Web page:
A Crazy Few Weeks

Posted by Tupeak_Hope on Wednesday, October 3, 2018

Hello all! It’s been a crazy few weeks with lots of stuff going on behind the scenes here at Tupeak Hope. The planning stages for becoming an official non-profit have begun and networking is well under way in order to attempt to garner support and of course funding in order to make this happen sooner rather than later.

I am committed to making this dream become a reality in order to help bridge the gaps between patients and providers as well as to become a resource through which the proper services can be connected with those that need it most and may not be aware of how to find resources in their area of need.

To do this takes an incredible amount of time, energy, and yes even financial support from donors willing to aid in our mission of bridging the numerous gaps that exist for patients in trying to access services that they may need, some of which may well be life-sustaining services. Without such resources there are entire populations of people who are unable to access proper and necessary healthcare and are simply left in limbo.

At Tupeak Hope we find this to be unacceptable and unfortunately all too common an occurrence in today’s society. While people are often criticized for using the emergency department as a primary resource, it is our experience that for those without adequate access to healthcare this can easily end up being the case. The majority of people don’t do this by choice. Maybe they have no insurance through their employer, or maybe they aren’t even employed. Maybe they are employed but simply make too much for assistance in obtaining insurance, but not enough to purchase their own individual health insurance.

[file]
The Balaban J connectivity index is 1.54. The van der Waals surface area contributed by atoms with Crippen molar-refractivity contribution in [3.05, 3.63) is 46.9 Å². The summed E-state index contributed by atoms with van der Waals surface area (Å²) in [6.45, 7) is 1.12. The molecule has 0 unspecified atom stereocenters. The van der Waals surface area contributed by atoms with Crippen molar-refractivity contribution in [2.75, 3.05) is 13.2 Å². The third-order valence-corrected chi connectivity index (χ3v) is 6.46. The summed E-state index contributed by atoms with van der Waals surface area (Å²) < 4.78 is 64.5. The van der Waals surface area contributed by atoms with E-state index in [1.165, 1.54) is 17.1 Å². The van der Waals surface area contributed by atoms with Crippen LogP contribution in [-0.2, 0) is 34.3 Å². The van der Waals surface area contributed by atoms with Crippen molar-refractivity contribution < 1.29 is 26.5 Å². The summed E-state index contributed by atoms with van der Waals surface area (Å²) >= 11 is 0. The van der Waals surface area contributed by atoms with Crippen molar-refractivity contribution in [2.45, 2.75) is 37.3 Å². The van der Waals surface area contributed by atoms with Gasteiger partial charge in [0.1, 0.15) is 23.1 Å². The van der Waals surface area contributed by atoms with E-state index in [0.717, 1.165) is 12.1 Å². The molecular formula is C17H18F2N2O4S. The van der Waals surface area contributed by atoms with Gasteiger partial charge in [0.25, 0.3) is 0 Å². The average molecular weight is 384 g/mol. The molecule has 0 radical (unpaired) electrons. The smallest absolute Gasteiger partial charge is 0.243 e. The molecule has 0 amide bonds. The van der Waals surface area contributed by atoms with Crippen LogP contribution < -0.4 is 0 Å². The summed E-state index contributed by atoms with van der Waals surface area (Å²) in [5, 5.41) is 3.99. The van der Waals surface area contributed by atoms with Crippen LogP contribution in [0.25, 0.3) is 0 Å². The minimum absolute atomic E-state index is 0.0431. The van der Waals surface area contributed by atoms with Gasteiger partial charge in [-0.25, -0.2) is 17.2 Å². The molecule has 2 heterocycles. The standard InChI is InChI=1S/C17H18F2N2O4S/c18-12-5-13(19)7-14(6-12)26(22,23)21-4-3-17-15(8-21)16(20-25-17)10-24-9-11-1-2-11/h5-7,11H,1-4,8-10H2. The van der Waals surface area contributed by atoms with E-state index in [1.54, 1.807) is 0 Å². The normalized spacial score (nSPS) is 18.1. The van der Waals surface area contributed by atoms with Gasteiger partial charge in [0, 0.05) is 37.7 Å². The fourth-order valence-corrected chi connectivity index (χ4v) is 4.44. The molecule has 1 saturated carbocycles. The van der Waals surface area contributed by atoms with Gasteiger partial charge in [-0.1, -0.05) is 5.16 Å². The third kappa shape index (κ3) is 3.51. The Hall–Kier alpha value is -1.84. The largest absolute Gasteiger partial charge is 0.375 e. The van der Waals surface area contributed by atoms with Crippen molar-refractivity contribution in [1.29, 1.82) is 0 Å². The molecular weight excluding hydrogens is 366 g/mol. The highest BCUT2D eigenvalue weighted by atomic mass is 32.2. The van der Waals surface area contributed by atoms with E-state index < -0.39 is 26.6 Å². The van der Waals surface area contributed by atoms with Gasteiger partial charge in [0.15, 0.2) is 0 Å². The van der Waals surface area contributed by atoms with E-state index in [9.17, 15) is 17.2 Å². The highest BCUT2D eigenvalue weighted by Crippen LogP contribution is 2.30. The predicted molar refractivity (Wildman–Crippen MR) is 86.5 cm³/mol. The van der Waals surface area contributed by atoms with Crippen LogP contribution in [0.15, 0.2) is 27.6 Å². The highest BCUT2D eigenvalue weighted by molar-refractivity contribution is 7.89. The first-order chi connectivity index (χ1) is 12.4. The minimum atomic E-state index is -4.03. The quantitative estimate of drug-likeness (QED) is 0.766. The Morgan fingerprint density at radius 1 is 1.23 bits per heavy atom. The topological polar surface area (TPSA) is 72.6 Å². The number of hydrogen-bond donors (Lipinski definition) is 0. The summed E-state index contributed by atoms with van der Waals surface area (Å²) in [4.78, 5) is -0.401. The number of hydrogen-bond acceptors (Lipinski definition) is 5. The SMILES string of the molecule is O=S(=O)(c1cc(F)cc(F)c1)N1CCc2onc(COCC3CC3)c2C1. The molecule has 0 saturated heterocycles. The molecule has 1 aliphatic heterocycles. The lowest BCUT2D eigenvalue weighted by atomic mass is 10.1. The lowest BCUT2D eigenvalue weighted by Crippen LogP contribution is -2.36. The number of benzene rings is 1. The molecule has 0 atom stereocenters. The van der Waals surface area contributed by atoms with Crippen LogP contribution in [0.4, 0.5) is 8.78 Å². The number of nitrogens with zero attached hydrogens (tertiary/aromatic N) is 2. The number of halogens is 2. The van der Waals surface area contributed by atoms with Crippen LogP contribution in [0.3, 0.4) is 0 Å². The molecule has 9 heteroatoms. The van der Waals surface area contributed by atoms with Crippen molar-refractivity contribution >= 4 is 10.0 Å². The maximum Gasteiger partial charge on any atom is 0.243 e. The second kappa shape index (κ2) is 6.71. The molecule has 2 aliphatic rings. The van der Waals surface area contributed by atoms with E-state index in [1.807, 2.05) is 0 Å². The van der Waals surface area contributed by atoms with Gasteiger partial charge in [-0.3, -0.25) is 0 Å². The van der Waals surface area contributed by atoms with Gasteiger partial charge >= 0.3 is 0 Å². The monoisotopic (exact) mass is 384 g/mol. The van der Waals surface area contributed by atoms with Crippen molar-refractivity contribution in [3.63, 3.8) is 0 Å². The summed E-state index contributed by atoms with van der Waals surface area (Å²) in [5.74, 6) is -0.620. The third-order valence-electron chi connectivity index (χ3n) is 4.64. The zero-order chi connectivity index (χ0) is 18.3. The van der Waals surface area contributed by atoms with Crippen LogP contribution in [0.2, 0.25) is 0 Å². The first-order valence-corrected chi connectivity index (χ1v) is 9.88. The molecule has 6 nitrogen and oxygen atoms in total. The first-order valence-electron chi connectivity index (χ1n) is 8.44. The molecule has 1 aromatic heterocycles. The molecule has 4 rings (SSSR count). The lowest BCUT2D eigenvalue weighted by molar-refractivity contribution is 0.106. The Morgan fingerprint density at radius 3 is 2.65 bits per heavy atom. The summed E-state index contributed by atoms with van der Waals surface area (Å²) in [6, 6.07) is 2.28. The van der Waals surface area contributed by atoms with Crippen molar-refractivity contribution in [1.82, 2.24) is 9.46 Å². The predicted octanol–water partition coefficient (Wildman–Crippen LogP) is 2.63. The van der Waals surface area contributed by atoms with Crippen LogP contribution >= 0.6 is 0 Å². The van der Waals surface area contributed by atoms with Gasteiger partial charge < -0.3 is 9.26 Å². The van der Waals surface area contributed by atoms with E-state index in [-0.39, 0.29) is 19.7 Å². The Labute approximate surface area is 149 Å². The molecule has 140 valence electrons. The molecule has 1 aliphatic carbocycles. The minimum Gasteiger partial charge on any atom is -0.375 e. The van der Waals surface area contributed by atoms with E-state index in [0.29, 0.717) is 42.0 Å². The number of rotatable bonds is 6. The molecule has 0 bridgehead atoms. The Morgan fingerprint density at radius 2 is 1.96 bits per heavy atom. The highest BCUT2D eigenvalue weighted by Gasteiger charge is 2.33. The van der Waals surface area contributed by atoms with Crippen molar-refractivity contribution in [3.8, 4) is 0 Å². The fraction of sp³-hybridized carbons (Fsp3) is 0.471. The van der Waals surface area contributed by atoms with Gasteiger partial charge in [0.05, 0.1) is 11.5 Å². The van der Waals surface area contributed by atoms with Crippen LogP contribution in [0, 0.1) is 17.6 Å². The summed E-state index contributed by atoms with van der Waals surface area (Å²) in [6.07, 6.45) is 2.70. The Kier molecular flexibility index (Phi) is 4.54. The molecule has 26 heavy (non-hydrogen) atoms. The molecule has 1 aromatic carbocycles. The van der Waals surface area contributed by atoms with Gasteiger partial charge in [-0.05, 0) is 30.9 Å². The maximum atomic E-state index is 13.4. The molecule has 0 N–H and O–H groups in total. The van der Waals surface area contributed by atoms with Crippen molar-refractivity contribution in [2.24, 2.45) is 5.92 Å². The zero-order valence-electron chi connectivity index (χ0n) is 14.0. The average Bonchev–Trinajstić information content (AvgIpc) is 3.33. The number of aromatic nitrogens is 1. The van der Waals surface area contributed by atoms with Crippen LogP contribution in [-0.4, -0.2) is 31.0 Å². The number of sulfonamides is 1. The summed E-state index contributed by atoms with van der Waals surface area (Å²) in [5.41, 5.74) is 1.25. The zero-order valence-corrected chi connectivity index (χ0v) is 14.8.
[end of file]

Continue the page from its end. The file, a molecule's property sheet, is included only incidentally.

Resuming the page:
Here in the Northeast it is fall and there is always some sort of ‘chest crud’ that seems to go around every fall here. Let’s take a look at a simple and relatively common example of how a simple seasonal ‘bug’ can turn drastic for one without access to proper healthcare.

Let’s say you work a minimum wage job here in PA and scrimp and save every penny from paycheck to paycheck just to keep a roof over your head and pay your bills for you and your family. Your child goes back to school when school started again for the year and inevitably brings home the ‘chest crud’ that’s floating around the schools nearly every fall. Thankfully, you were able to qualify your child for healthcare through a state program, but that state program guidelines say you make too much to get coverage for yourself. You think to yourself that that’s okay because you never get sick anyhow, you’re simply worried about your kids getting the healthcare they need when they need it.

However, this year is the exception to the rule. When your child gets sick and gives said chest bug to their sibling, you treat them with over the counter remedies for a day or two until it becomes apparent that they need to be seen by the doctor. You take the day off work so that you can take them to the doctor. The doctor confirms that they indeed need multiple prescriptions, and writes for cough medicine, antibiotics, decongestants, and the like for your kids. He comments that you should be prepared because you too may get sick since it now seems everyone in your house has it.

You manage to scrape together enough money for the prescriptions for your children, and try some over the counter remedies for yourself. Eventually they feel well enough to return to school, but you continue getting sicker. Without health insurance you simply keep trudging along and do the best you can to treat the symptoms while continuing to work and care for your family. However, you begin to note you are becoming more short of breath while moving around at work, and the cough is becoming much more severe. You simply add more cough medicine because what else can you do?

Another week goes by, the kids have been over it for two or three weeks now, but you continue to get worse. Then one morning as you’re getting ready to go to work after dropping the kids off at school you notice you are having a really hard time catching your breath. You think to yourself that sure, while you’re a smoker, you’ve never had this much trouble catching your breath, so it must be the combination of the chest bug and that you smoke. You’ve tried quitting smoking, but you’re a stress smoker. Some people eat food when they get stressed. Some people bite their nails. You happen to smoke when stressed, even though you know it’s no good for you.